The Morrison government has accepted changes must be made for "frustrated" participants of the National Disability Insurance Scheme following an independent review.
The review of the scheme's legislation, released on Monday, has made 29 recommendations to cut wait times and red tape while also simplifying the application process.
"We'll use these findings to update and clarify the legislation and remove barriers to a better NDIS," Minister for the NDIS Stuart Robert said.
Former finance department secretary David Tune conducted the review and found some areas of the NDIS Act were "unnecessarily rigid and do not allow flexibility".
He recommended the government "remove barriers in the law that make it difficult" for the National Disability Insurance Agency to effectively support people with disability.
The NDIS costs around $22 billion to run annually and long wait times have been a constant complaint from participants.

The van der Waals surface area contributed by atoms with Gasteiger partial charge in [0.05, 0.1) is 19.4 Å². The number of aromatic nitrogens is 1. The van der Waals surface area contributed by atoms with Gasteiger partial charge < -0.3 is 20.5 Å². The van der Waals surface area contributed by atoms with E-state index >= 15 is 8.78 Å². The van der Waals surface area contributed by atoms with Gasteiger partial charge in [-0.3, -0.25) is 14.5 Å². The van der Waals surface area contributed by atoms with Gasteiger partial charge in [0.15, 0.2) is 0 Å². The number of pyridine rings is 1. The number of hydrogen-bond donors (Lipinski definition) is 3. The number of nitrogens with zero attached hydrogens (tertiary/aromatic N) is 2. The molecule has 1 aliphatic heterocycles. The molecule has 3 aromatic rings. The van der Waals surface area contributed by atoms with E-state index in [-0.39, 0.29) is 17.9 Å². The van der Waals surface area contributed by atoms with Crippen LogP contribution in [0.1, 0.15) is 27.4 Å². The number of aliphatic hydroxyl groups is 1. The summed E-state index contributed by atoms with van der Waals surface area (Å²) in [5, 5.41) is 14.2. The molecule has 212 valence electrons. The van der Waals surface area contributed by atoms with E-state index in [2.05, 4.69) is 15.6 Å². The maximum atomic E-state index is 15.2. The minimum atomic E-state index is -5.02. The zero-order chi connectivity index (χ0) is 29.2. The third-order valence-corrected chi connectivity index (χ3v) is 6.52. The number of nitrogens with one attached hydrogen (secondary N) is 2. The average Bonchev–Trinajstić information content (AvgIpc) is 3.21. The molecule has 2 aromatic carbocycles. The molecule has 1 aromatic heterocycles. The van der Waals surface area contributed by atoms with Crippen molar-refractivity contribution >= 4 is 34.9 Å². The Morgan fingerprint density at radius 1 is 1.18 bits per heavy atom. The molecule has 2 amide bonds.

A report found 1200 Australians died between 2016 and 2019 while waiting for a package.
A service guarantee will be implemented from July 1 which means there will be shorter agreed time frames for decisions on whether people are covered, receive a plan or have a plan reviewed.
Mr Robert promised to "update and clarify" the legislation.
"The review's findings reaffirmed what we have been hearing from participants, their families and carers and the disability sector - that while many participants have had excellent experiences and are benefiting from the scheme, many others have had frustrations with wait times, complexity of processes and a lack of understanding of their needs,' Mr Robert said.
The government said they'll reveal in the coming weeks the specific changes they'll be introducing.
Australian Associated Press
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